In 1934, Rejewski was able to exploit patterns, which he called characteristics, produced by the six-letter indicators at the beginning of Enigma messages. Rejewski designed a machine called the cyclometer to catalog the characteristics of all 105,456 rotor settings. Again, the AVA Radio Manufacturing Company produced the machine. It took the codebreakers approximately a year to prepare the catalog. Unfortunately not long after its completion, the Germans changed Enigma’s reflecting rotor, and the catalog had to be redone. This method was rendered useless when the indicator procedure changed in September 1938. However, Rejewski found patterns in the new indicators. Working with the engineers at AVA, one of the most famous codebreaking machines – the bomba – was produced. The six bomby (plural in Polish for “bomba”) searched through all 105,456 rotor settings for those that exhibited patterns that could be determined from the indicators after a sufficient number of messages were intercepted. (Note: The reason that it is written both “bomba” and “bombę” is the declension endings. “Bomba” is for “who” or “what” and “bombę” is for “whom, what for?”) Usually only a small number of settings produced the patterns, and each of those settings was tried to determine the one that was correct. Because there were three rotors and three positions for rotors in Enigma, there were six possible rotor orders; therefore, six bomby were produced. In December 1938, the Germans introduced two new rotors. Then there were sixty possible ways to select three rotors from the set and place them in Enigma; sixty bomby would have been needed, and the Cipher Bureau could not afford to build them. After the change, the Cipher Bureau could break few Enigma messages.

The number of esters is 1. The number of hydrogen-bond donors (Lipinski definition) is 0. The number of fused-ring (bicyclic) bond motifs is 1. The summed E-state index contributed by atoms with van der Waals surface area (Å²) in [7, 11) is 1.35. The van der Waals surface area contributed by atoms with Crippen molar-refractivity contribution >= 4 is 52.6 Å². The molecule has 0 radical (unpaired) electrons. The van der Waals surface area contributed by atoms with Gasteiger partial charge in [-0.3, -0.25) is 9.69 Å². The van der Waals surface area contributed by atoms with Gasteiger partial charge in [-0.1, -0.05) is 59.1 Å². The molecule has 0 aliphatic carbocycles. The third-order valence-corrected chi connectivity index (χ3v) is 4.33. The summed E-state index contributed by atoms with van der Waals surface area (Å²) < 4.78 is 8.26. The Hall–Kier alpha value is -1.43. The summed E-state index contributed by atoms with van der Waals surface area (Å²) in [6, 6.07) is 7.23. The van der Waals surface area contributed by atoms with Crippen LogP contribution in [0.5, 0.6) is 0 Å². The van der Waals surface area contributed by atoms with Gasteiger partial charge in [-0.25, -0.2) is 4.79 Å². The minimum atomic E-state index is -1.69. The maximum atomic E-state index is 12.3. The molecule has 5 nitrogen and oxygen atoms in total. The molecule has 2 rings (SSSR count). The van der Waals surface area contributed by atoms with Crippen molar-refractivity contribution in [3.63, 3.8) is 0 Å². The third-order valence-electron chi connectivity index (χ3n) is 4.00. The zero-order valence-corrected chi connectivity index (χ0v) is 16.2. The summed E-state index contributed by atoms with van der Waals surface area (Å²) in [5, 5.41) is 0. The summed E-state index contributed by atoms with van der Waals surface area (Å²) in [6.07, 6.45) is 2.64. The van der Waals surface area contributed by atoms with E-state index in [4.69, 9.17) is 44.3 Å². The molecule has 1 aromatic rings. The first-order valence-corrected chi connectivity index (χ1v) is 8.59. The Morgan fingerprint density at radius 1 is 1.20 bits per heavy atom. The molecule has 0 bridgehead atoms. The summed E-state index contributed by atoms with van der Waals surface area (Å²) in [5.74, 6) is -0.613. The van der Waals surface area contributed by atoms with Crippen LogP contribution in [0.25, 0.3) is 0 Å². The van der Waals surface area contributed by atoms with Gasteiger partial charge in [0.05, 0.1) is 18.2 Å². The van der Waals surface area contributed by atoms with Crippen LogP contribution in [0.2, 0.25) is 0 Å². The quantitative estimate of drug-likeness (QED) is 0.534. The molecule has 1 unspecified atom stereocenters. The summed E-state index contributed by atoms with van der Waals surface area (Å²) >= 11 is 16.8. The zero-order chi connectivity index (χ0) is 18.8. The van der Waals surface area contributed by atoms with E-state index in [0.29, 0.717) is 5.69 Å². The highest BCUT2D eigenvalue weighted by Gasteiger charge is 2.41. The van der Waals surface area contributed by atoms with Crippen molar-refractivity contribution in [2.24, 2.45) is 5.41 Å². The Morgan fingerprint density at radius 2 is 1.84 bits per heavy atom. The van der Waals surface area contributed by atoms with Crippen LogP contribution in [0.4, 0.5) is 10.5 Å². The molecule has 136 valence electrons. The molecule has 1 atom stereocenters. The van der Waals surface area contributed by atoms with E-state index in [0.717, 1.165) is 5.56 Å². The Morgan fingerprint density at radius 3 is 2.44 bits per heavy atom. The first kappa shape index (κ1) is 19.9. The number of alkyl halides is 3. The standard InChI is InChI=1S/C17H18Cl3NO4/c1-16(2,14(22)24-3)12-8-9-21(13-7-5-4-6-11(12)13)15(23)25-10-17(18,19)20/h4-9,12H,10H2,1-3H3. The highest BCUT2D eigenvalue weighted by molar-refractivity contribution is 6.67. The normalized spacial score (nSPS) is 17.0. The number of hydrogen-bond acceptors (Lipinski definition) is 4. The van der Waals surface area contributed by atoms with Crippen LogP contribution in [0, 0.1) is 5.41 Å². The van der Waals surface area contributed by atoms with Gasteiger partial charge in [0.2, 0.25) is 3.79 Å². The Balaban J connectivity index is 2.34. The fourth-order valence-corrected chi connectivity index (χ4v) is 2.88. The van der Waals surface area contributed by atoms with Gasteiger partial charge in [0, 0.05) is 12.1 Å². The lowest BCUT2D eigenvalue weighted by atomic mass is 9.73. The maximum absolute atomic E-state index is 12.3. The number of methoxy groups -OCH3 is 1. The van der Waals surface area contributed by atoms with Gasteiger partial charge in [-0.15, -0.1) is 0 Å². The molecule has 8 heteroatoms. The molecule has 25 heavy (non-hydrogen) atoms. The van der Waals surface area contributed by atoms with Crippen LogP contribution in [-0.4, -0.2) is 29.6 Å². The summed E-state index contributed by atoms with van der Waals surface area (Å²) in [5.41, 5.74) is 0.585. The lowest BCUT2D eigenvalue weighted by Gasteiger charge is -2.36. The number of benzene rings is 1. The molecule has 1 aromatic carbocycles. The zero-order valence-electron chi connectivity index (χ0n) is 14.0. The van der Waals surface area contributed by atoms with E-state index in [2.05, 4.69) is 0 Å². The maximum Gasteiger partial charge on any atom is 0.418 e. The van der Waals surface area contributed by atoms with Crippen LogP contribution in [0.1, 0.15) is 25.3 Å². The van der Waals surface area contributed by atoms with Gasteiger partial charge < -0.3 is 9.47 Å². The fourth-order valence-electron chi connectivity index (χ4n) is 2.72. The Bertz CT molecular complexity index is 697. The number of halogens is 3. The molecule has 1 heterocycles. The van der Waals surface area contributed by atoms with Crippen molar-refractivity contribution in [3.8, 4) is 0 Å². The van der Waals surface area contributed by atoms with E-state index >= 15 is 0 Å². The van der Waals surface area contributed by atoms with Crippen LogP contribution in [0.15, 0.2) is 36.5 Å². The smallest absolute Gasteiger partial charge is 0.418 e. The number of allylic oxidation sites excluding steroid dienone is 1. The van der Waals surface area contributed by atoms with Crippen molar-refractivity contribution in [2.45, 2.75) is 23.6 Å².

In July 1939, as war with Germany loomed over Poland, the Polish codebreakers met just outside Warsaw with British and French codebreakers. At this meeting the Poles described their achievements against Enigma. As a result of the meeting, the British and the French each received one of the Enigma doubles and information on the methods used by the Poles to solve daily keys. On September 1, 1939, Germany attacked Poland, and British codebreakers at Bletchley Park continued the attack on Enigma. British mathematicians such as Alan Turing and Gordon Welchman and engineers such as Harold “Doc” Keen and Thomas “Tommy” Flowers developed cryptanalytic machines to attack Enigma and other German ciphers. One of the machines to attack Enigma was the Turing-Welchman bombe. (IEEE Milestone, Bletchley Park, 1939 – 1945) Both the British bombe and the Polish bomba searched through all possible Enigma rotor settings for settings that produced patterns that had been noticed by the codebreakers. The British bombe searched for patterns in Enigma messages, and the Polish bomba searched for patterns in Enigma indicators.
After the United States entered the war, US Navy mathematicians at Naval Communications in Washington, DC, designed cryptanalytic machines to attack Japanese ciphers and machines to assist the British with the attack on naval Enigma. These codebreaking machines were engineered by Joseph Desch and other engineers at the Naval Computing Machine Laboratory located at National Cash Register Company in Dayton, OH. One of the machines to attack naval Enigma was the US Navy cryptologic bombe. (IEEE Milestone, Naval Computing Machine Laboratory, 1942 – 1945) The US Navy bombe – like the British bombe – searched for patterns in Enigma messages. At the beginning of the German attack on Poland, Rejewski, Zygalski, and Różycki fled Warsaw, and they arrived in Paris in late September. By the end of October they were again working on German ciphers – now at Command Post (P.C.) Bruno at Gretz-Armainvillers near Paris. The Poles and the British exchanged Enigma keys. In January 1940, Alan Turing visited the Polish codebreakers in France. Turing brought the Poles the British version of the Zygalski sheets, and the Poles provided Turing with corrected information on the wiring of Enigma rotors IV and V. Palluth and Fokczyński had also fled to France. Palluth maintained the team’s radio contact with London and later with Algiers and was involved with monitoring German radio signals. Fokczynski repaired radio and cipher equipment.